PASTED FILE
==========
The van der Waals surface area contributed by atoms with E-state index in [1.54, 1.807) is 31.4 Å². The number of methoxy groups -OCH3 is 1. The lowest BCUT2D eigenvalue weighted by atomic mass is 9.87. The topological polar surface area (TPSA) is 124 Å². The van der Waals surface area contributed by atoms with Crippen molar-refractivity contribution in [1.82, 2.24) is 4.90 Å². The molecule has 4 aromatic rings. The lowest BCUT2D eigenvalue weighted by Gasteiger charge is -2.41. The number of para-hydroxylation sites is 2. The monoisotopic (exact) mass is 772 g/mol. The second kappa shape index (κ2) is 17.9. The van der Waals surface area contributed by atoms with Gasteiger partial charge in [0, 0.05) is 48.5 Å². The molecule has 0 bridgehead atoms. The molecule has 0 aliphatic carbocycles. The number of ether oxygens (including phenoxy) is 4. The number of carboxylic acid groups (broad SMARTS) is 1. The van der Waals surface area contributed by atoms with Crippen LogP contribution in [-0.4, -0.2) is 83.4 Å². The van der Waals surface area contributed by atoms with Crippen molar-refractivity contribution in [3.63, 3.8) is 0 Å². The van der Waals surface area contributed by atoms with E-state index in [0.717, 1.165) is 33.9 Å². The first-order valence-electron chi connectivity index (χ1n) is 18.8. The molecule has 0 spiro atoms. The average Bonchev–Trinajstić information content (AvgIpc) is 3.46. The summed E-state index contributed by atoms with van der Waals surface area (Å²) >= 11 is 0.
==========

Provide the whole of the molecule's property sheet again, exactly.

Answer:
The van der Waals surface area contributed by atoms with E-state index in [1.54, 1.807) is 31.4 Å². The number of methoxy groups -OCH3 is 1. The lowest BCUT2D eigenvalue weighted by atomic mass is 9.87. The topological polar surface area (TPSA) is 124 Å². The van der Waals surface area contributed by atoms with Crippen molar-refractivity contribution in [1.82, 2.24) is 4.90 Å². The molecule has 4 aromatic rings. The lowest BCUT2D eigenvalue weighted by Gasteiger charge is -2.41. The number of para-hydroxylation sites is 2. The monoisotopic (exact) mass is 772 g/mol. The second kappa shape index (κ2) is 17.9. The van der Waals surface area contributed by atoms with Gasteiger partial charge in [0, 0.05) is 48.5 Å². The molecule has 0 bridgehead atoms. The molecule has 0 aliphatic carbocycles. The number of ether oxygens (including phenoxy) is 4. The number of carboxylic acid groups (broad SMARTS) is 1. The van der Waals surface area contributed by atoms with Crippen LogP contribution in [-0.4, -0.2) is 83.4 Å². The van der Waals surface area contributed by atoms with Crippen molar-refractivity contribution in [3.63, 3.8) is 0 Å². The van der Waals surface area contributed by atoms with E-state index in [0.717, 1.165) is 33.9 Å². The first-order valence-electron chi connectivity index (χ1n) is 18.8. The molecule has 0 spiro atoms. The average Bonchev–Trinajstić information content (AvgIpc) is 3.46. The summed E-state index contributed by atoms with van der Waals surface area (Å²) >= 11 is 0.